READER NOTE: This post was originally posted on my Life In The Big Cedars blog Nov. 8, 2011. Since I’ve decided to separate my writing posts and keep this site as my writing/author/blogging site and the other site as my online family journal, I’ll be reposting until I get caught up.
Thanks for stopping by!
So this month is National Novel Writing Month in which I am not participating. Saturday was the Ozarks Romance Writers’ meeting and several of those members were participating, so I had some writing envy. I decided I needed to love the one I’m with and work on my own already in progress novel.
I have waffled between rewriting it from third person or sticking with the first person point of view. Why I didn’t just do that from the beginning I can not explain. Honestly, I didn’t think it would really matter what point of view I used. I’ve read plenty of paranormal romances from both viewpoints.
Harlequin is probably the most new writer friendly publisher. Probably because they publish so many romances each much. Lots of awesome writers have cut their teeth in serial romance. In fact, so writer and submission friendly is Harlequin that they are having a free online conference all this week specifically on the how to’s of writing romance. You can check it out at So You Think You Can Write if you are interested.
Last night I was trying to check out all of the events and podcasts from the first day and the main editor that accepts submissions for Harlequin Nocturne (the paranormal romance editor) had a podcast. She seemed great and gave good advice but also dropped a couple of bombshells. First, the word count for Harlequin Nocturne just got raised from 70,000 to 80-85,000. Yeah, I have 51,858 now. I’ve got some work to do.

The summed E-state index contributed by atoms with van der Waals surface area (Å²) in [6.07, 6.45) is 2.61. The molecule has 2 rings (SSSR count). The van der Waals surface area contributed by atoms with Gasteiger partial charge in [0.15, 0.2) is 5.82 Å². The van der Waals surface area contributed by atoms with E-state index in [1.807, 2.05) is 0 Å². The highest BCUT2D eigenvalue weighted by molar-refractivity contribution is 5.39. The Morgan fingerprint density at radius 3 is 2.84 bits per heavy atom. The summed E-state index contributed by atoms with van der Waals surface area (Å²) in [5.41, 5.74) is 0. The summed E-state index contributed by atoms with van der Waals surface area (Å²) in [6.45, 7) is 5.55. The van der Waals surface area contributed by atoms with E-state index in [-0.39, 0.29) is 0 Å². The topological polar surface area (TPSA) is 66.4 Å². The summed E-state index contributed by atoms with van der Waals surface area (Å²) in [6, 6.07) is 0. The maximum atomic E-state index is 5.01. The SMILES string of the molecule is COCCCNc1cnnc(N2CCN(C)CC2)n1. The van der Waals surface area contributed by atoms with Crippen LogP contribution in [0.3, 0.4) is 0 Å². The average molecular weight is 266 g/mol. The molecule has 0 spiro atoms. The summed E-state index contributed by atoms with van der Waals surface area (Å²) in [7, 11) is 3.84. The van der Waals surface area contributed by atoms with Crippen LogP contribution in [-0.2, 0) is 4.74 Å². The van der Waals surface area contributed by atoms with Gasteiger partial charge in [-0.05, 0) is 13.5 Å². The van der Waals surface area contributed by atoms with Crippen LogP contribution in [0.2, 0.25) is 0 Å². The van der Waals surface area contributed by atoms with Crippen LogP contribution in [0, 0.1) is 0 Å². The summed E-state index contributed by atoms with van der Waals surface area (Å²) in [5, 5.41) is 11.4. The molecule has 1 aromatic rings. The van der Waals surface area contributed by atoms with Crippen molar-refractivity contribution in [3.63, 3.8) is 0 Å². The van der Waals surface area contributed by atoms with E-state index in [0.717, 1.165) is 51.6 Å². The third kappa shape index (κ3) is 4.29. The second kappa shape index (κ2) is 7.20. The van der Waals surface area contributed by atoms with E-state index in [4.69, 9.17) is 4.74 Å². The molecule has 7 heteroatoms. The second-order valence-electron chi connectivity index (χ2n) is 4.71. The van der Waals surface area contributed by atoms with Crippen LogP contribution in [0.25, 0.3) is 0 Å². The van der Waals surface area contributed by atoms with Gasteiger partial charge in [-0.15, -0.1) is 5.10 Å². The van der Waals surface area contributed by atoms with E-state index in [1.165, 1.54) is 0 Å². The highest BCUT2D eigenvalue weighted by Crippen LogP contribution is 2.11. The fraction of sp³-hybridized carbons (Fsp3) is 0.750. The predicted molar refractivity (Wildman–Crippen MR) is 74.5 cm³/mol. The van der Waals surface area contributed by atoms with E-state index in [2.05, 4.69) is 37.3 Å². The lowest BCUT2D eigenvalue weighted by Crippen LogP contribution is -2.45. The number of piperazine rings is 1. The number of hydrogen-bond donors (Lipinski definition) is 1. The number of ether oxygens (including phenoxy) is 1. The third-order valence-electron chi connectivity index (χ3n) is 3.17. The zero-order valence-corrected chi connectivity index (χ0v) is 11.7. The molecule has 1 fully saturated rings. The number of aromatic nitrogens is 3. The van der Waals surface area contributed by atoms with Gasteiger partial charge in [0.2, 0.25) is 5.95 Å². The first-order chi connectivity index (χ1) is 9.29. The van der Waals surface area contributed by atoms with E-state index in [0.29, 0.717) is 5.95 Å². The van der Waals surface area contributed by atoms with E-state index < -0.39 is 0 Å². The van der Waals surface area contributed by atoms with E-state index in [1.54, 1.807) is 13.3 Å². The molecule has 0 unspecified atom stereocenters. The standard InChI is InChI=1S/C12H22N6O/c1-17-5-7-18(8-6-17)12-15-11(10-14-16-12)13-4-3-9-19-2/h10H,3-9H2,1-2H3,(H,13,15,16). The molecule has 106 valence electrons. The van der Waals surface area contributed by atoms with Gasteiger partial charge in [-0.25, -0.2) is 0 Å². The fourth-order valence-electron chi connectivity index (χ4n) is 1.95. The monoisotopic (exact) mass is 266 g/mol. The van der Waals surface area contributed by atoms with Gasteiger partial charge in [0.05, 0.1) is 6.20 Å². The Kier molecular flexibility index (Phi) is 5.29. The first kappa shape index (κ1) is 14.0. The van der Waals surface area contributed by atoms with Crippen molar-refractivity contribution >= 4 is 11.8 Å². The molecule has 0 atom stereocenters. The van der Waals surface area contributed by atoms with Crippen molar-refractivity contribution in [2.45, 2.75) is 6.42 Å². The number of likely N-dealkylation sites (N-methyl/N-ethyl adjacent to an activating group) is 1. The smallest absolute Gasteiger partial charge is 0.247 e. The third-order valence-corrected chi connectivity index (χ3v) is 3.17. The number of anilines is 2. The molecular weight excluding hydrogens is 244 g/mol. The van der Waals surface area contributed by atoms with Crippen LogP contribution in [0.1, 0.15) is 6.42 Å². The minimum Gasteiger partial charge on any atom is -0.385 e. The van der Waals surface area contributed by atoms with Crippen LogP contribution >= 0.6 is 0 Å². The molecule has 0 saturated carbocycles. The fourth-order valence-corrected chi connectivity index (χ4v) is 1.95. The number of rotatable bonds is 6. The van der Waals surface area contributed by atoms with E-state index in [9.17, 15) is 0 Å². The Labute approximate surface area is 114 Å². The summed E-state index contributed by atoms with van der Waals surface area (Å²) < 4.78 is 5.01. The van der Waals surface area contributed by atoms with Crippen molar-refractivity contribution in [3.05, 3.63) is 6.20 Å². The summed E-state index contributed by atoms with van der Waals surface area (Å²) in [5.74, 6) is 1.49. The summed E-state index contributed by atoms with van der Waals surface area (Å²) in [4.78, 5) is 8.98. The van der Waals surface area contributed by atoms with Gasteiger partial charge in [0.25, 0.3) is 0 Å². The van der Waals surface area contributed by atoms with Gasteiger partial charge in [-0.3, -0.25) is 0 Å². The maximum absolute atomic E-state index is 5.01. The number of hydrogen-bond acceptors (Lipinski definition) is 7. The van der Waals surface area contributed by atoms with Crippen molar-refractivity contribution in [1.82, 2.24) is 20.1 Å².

Secondly, at the very end of the podcast she just happened to mention that submissions needed to be in third person point of view. Nowhere on the submission guidelines did it say that. Maybe it was supposed to assumed. Maybe I just didn’t know what I didn’t know what I didn’t know. Now I know.
So my dilemma has been resolved for me. I have to rewrite it.
I guess the hardest part is committing to a course of action. Once there’s a solid and clear plan, it’s usually easier to proceed, right? It’s good to have a plan.
So after all that waffling and hoping to take the easy way out, now I know, as with most of the things in life, there is no easy way out.
Bryon’s pretty sure I’m windy enough to make it all work out. He’s probably right. I just need someone to offer up their lake home to me for a long weekend so I can work on it without distraction. Either that or I’m going to have to check myself into a hotel.
Either way … I got this.